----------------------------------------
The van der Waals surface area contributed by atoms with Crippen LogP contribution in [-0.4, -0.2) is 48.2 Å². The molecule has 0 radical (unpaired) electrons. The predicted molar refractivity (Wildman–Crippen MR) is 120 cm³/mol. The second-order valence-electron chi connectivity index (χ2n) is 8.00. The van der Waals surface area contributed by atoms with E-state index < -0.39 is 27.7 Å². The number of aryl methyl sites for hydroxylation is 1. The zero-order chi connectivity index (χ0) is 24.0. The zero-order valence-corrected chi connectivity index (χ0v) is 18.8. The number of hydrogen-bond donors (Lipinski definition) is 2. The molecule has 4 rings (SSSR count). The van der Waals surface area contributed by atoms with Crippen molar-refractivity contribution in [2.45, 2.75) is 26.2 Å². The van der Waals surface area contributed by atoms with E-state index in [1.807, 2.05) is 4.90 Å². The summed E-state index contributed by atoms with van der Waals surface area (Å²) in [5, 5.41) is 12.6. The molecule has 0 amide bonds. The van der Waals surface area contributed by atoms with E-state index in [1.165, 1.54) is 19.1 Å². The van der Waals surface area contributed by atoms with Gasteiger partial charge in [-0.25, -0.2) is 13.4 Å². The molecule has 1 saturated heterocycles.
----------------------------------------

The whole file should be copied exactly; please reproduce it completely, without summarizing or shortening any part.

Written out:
The van der Waals surface area contributed by atoms with Crippen LogP contribution in [-0.4, -0.2) is 48.2 Å². The molecule has 0 radical (unpaired) electrons. The predicted molar refractivity (Wildman–Crippen MR) is 120 cm³/mol. The second-order valence-electron chi connectivity index (χ2n) is 8.00. The van der Waals surface area contributed by atoms with E-state index < -0.39 is 27.7 Å². The number of aryl methyl sites for hydroxylation is 1. The zero-order chi connectivity index (χ0) is 24.0. The zero-order valence-corrected chi connectivity index (χ0v) is 18.8. The number of hydrogen-bond donors (Lipinski definition) is 2. The molecule has 4 rings (SSSR count). The van der Waals surface area contributed by atoms with Crippen molar-refractivity contribution in [2.45, 2.75) is 26.2 Å². The van der Waals surface area contributed by atoms with E-state index in [1.807, 2.05) is 4.90 Å². The summed E-state index contributed by atoms with van der Waals surface area (Å²) in [5, 5.41) is 12.6. The molecule has 0 amide bonds. The van der Waals surface area contributed by atoms with E-state index in [1.165, 1.54) is 19.1 Å². The van der Waals surface area contributed by atoms with Gasteiger partial charge in [-0.25, -0.2) is 13.4 Å². The molecule has 1 saturated heterocycles.